If Tuukka Rask could have played, he would have played.
Not just Saturday night in Brooklyn. But also last year against Ottawa.
Those are the two games currently being used as ammo by Rask's biggest critics right now. They say he "bailed" on the team in the two biggest games of the last two seasons. In the process, they're questioning his toughness.
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Take my opinions on the situation for what you believe they're worth. But I'm telling you, if Rask could have played, he would have -- in both of those games.
For the sake of timeliness, let's stick with Saturday's game against the Islanders. It was a must-win -- all of them are at this point. And Rask could not play because of a lower-body injury, just two nights after getting lit up by the Tampa Bay Lightning at home.
That performance was not a good look for Rask. And afterwards, Bruins coach Bruce Cassidy called him out.
Cassidy was right. Rask needs to be better than that. Even Rask himself acknowledged such after the 6-3 loss. Because with just seven games remaining on the schedule -- entering Tuesday's game against Nashville -- the Bruins are on the playoff bubble.
If the playoffs began today, they'd be the final Wild Card team in the Eastern Conference. But what Rask's critics will fail to mention is that, without Rask, the Bruins wouldn't even be in a playoff race. It's the same Rask who suffered a lower-body injury in the first game of the season, forcing him to miss the second game of the season just two nights later. Rask played the following two games, but then missed the next three, giving him only four starts in the team's eight games during the month of October.
Clearly, Rask has been playing banged-up all season long. And for the most part, I'd like to stress the word "playing."
When you miss four of the first eight games due to a lower-body injury and then go on to record 25 of the team's 26 wins in the first four months of the season, all while putting up some of the best numbers in the league out of any goaltender, that has to be worth something, right? Because it's not like the injury just magically healed and went away for good. And it's obviously something that's still affecting him to this day.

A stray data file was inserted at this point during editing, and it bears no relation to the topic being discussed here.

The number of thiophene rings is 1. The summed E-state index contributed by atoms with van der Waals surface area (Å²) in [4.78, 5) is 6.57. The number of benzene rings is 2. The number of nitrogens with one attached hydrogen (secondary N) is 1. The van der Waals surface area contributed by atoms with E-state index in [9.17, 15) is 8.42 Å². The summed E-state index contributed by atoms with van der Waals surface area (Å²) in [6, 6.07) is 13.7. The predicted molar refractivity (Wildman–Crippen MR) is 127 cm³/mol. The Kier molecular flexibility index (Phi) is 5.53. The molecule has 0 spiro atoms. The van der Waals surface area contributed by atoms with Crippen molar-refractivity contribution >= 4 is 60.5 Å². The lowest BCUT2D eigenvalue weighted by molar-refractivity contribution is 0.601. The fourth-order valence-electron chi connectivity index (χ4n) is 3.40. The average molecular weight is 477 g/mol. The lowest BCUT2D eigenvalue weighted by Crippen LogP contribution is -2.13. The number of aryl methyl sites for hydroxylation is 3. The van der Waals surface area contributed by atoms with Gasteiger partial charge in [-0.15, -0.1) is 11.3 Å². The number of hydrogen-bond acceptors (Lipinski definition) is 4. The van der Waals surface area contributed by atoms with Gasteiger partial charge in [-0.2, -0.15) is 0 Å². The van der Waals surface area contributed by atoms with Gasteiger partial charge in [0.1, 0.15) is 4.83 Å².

Unless you believe that Rask just isn't tough. You think a random cramp popped up and he tried to stretch it out and just decided to tell the team that he was sitting out Saturday's game, even though it wasn't something that affected him all that much.
At that point, you'd be telling me Rask isn't a competitor. And I'm here to tell you that notion is preposterous.
Rask has played 59 games this season. Only three goalies in the NHL have played in more games than him. With 33 wins, he needs just four more to set a new career high.
Has he been over-used? And if so, is that the reason he's still dealing with a lower-body injury? Well, put it this way, regardless of that answer, it's not like he or the Bruins really had a choice.
I understand that Anton Khudobin has won his last five starts, with the most recent coming in a 2-1 win over the Islanders on Saturday night. But from October through January, Khudobin lost six of the seven games he started and was allowing just over three goals per game.
To put it frankly, Khudobin was brutal. That's why he was placed on waivers in January, and why nobody in the league decided to claim him, which ultimately resulted in Khudobin remaining in the organization. In fact, he didn't pick up his second win of the season until Feb. 11. And to that point, it was only the second win out of the Bruins' 28 wins that Rask was not in net for.
That's a pretty incredible stat. And a large enough sample size where it's safe to say Rask was has been the team's only goaltending hope this season, all while battling a lower-body injury he suffered in the first game of the season.
Still, there are some questioning Rask's toughness and even calling for the Bruins to stick with Khuddobin for the rest of the season. And you have to be some kind of crazy to actually want to see that.
If Rask can play, he will play. And if he's able to play, I'm willing to bet he leads the Bruins back into the Stanley Cup Playoffs.
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